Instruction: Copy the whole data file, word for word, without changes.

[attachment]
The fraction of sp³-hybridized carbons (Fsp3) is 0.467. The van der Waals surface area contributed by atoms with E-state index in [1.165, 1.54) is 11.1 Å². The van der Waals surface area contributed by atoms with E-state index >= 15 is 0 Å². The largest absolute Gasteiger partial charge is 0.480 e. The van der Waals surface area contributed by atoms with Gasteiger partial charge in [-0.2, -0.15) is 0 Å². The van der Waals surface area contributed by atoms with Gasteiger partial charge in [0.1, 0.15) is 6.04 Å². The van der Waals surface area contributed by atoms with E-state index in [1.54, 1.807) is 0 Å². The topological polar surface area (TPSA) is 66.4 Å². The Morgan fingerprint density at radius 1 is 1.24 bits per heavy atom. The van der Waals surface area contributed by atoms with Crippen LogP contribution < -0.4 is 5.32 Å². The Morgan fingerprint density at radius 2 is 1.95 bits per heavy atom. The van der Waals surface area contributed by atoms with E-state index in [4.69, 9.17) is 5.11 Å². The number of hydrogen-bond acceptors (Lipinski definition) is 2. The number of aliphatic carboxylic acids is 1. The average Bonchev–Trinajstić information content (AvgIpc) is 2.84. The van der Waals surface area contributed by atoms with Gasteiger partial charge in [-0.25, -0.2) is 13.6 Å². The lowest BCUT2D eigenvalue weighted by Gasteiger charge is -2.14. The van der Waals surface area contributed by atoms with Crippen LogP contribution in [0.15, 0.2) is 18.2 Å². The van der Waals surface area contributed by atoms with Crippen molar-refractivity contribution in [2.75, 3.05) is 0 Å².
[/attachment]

The fraction of sp³-hybridized carbons (Fsp3) is 0.467. The van der Waals surface area contributed by atoms with E-state index in [1.165, 1.54) is 11.1 Å². The van der Waals surface area contributed by atoms with E-state index >= 15 is 0 Å². The largest absolute Gasteiger partial charge is 0.480 e. The van der Waals surface area contributed by atoms with Gasteiger partial charge in [-0.2, -0.15) is 0 Å². The van der Waals surface area contributed by atoms with Gasteiger partial charge in [0.1, 0.15) is 6.04 Å². The van der Waals surface area contributed by atoms with E-state index in [1.54, 1.807) is 0 Å². The topological polar surface area (TPSA) is 66.4 Å². The Morgan fingerprint density at radius 1 is 1.24 bits per heavy atom. The van der Waals surface area contributed by atoms with Crippen LogP contribution < -0.4 is 5.32 Å². The Morgan fingerprint density at radius 2 is 1.95 bits per heavy atom. The van der Waals surface area contributed by atoms with E-state index in [4.69, 9.17) is 5.11 Å². The number of hydrogen-bond acceptors (Lipinski definition) is 2. The number of aliphatic carboxylic acids is 1. The average Bonchev–Trinajstić information content (AvgIpc) is 2.84. The van der Waals surface area contributed by atoms with Gasteiger partial charge in [-0.25, -0.2) is 13.6 Å². The lowest BCUT2D eigenvalue weighted by Gasteiger charge is -2.14. The van der Waals surface area contributed by atoms with Crippen LogP contribution in [0.15, 0.2) is 18.2 Å². The van der Waals surface area contributed by atoms with Crippen molar-refractivity contribution in [2.75, 3.05) is 0 Å².